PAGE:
The process of dividing property is the most time-consuming and technically demanding part of many divorces. The two spouses must agree on how to split up their marital property under Colorado law.
Colorado calls for "equitable distribution" of marital property in divorce. Generally, this means the marital property must be divided in a way that is fair, and does not leave one spouse at a distinct financial disadvantage. But before the spouses can get to that point, they must divide their separate property from their marital property.
For most purposes, marital property includes assets that were bought or received during the marriage. It generally does not include property the spouses owned before the marriage, gifts they received during the marriage or property they acquired after legal separation. Some people ensure that certain items of property will not become marital property by signing a prenuptial agreement.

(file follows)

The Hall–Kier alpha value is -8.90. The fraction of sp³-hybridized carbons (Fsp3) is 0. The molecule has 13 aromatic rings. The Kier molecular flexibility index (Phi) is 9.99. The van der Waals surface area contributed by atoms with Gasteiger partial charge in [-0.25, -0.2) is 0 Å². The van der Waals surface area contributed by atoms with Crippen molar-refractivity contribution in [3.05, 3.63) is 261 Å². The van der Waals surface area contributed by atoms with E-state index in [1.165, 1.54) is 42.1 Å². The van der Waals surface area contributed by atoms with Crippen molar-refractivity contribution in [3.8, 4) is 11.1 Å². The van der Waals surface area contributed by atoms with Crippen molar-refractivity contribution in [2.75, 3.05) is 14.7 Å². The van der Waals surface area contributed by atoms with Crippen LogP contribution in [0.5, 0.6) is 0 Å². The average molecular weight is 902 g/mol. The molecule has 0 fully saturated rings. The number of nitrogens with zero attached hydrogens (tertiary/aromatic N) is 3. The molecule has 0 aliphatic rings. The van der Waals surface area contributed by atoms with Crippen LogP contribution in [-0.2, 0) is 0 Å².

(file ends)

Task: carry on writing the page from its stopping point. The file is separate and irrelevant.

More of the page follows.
Inherited property is generally exempted from marital property if it was inherited by just one spouse during the marriage. For example, if during the marriage of John and Susan, John's uncle dies and leaves a will naming John as his heir, a court will likely consider that inheritance as John's separate property. However, if John's uncle names both John and Susan as his heirs, the inheritance would be part of the marital property.
There are other ways where an inheritance can become part of the marital property. One is when the inheritance is so thoroughly commingled with the marital property that a court finds it has lost its separate status. For example, if John puts his inheritance in a joint account with Susan and they use those funds as joint property for a number of years before the divorce, a court might find that the inheritance has lost its separate status.
There are many things to consider when dividing the property in a divorce. An experienced family law attorney can help people understand their rights and advise them on their options.